by Jerry Oppenheimer  (Author)

From the founders of the international health-care behemoth Johnson & Johnson in the late 1800s to the contemporary Johnsons of today, such as billionaire New York Jets owner Robert Wood “Woody” Johnson IV, all is revealed in this scrupulously researched, unauthorized biography by New York Times bestselling author Jerry Oppenheimer. Often compared to the Kennedy clan because of the tragedies and scandals that had befallen both wealthy and powerful families, Crazy Rich, based on scores of exclusive, candid, on-the-record interviews, reveals how the  dynasty’s vast fortune was both intoxicating and toxic through the generations of a family that gave the world Band-Aids and Baby Oil. At the same time, they’ve been termed perhaps the most dysfunctional family in the fortune 500. Oppenheimer is the author of biographies of the Kennedys, the Clintons, the Hiltons and Martha Stewart, among other American icons. Read more of this post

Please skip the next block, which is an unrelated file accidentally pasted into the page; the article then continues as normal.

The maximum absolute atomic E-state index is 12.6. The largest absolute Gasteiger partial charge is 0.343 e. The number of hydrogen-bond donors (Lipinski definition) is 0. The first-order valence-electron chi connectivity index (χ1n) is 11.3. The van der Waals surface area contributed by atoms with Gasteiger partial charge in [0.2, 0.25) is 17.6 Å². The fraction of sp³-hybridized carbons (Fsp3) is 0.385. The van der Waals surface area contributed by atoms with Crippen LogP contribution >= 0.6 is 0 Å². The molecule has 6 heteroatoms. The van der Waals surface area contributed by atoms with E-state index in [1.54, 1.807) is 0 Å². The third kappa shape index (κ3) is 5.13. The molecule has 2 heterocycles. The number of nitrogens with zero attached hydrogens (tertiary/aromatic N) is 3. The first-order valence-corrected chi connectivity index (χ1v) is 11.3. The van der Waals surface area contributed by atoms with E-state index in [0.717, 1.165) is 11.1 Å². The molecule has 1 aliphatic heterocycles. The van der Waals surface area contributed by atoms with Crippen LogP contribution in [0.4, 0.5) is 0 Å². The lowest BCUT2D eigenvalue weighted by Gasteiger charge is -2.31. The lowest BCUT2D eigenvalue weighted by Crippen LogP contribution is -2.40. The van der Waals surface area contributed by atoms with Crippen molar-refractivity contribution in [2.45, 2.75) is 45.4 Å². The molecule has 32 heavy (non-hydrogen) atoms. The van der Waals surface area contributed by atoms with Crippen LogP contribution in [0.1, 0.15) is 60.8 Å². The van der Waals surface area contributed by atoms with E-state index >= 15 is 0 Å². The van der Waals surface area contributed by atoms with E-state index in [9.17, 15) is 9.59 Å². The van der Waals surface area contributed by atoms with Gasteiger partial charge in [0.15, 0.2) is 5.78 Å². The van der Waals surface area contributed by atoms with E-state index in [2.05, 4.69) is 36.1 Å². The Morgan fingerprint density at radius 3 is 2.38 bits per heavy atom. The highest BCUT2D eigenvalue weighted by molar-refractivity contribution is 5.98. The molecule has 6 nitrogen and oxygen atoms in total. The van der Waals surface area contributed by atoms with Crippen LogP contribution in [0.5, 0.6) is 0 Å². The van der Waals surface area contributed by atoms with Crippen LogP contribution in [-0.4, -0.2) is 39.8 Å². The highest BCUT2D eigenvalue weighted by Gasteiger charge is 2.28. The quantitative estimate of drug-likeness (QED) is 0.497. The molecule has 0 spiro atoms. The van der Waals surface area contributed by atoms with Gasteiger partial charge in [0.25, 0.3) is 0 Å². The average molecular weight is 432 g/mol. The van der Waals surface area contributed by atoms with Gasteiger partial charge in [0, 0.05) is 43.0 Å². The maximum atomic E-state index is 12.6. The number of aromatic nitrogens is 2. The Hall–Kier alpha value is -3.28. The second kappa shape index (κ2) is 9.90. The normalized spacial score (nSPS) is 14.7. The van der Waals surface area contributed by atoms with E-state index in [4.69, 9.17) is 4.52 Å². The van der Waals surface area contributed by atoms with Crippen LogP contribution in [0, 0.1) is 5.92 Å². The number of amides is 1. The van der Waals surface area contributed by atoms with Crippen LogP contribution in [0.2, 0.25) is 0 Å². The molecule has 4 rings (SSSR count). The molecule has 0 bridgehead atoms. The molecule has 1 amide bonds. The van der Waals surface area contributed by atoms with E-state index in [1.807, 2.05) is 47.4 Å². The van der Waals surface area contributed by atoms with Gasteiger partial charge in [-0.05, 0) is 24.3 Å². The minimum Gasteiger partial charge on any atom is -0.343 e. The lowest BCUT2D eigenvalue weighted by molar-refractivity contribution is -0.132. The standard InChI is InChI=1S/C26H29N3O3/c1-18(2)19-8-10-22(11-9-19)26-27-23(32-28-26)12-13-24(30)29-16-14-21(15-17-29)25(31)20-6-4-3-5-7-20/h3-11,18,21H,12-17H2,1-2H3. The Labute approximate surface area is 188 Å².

Is China’s great wall of capital controls keeping money in or out?

Is China’s great wall of capital controls keeping money in or out?

Aug 10th 2013 |From the print edition


AT ITS recent mid-year meeting, China’s State Administration of Foreign Exchange (SAFE), which helps to regulate the flow of capital across the country’s borders, weighed the task ahead. China is committed to making its currency, the yuan, fully convertible, relaxing the controls that keep foreign money out and domestic money in. A plan is expected this year. At its meeting, SAFE concluded that the next phase of foreign-exchange management will be “glorious and arduous”. It will certainly be the latter. China first promised to make the yuan fully convertible in 1993, setting the end of that decade as a deadline. Back then the Asian financial crisis helped undermine the case for quick and early capital-account liberalisation. But China’s peculiarities have also reduced the sense of urgency. Most emerging economies relaxed capital controls because they wanted to invite money in. By importing foreign capital, poor countries could invest more than they themselves could afford to save. Read more of this post